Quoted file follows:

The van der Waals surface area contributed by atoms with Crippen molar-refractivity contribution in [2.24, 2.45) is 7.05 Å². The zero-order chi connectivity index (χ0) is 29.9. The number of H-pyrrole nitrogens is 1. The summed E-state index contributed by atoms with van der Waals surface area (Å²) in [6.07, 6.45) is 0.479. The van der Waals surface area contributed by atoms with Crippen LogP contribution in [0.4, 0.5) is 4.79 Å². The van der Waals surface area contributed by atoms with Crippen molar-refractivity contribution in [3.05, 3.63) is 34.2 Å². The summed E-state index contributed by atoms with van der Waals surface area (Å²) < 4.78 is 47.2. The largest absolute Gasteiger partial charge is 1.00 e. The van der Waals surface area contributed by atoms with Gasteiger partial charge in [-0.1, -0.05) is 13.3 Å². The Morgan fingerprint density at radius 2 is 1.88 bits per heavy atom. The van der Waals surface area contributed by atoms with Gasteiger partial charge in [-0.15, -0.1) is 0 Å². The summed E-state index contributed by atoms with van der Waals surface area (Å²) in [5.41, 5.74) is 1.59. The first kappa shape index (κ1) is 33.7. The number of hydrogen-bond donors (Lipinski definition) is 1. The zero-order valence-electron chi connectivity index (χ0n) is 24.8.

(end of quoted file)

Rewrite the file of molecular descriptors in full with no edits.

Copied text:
The van der Waals surface area contributed by atoms with Crippen molar-refractivity contribution in [2.24, 2.45) is 7.05 Å². The zero-order chi connectivity index (χ0) is 29.9. The number of H-pyrrole nitrogens is 1. The summed E-state index contributed by atoms with van der Waals surface area (Å²) in [6.07, 6.45) is 0.479. The van der Waals surface area contributed by atoms with Crippen LogP contribution in [0.4, 0.5) is 4.79 Å². The van der Waals surface area contributed by atoms with Crippen molar-refractivity contribution in [3.05, 3.63) is 34.2 Å². The summed E-state index contributed by atoms with van der Waals surface area (Å²) < 4.78 is 47.2. The largest absolute Gasteiger partial charge is 1.00 e. The van der Waals surface area contributed by atoms with Gasteiger partial charge in [-0.1, -0.05) is 13.3 Å². The Morgan fingerprint density at radius 2 is 1.88 bits per heavy atom. The van der Waals surface area contributed by atoms with Gasteiger partial charge in [-0.15, -0.1) is 0 Å². The summed E-state index contributed by atoms with van der Waals surface area (Å²) in [5.41, 5.74) is 1.59. The first kappa shape index (κ1) is 33.7. The number of hydrogen-bond donors (Lipinski definition) is 1. The zero-order valence-electron chi connectivity index (χ0n) is 24.8.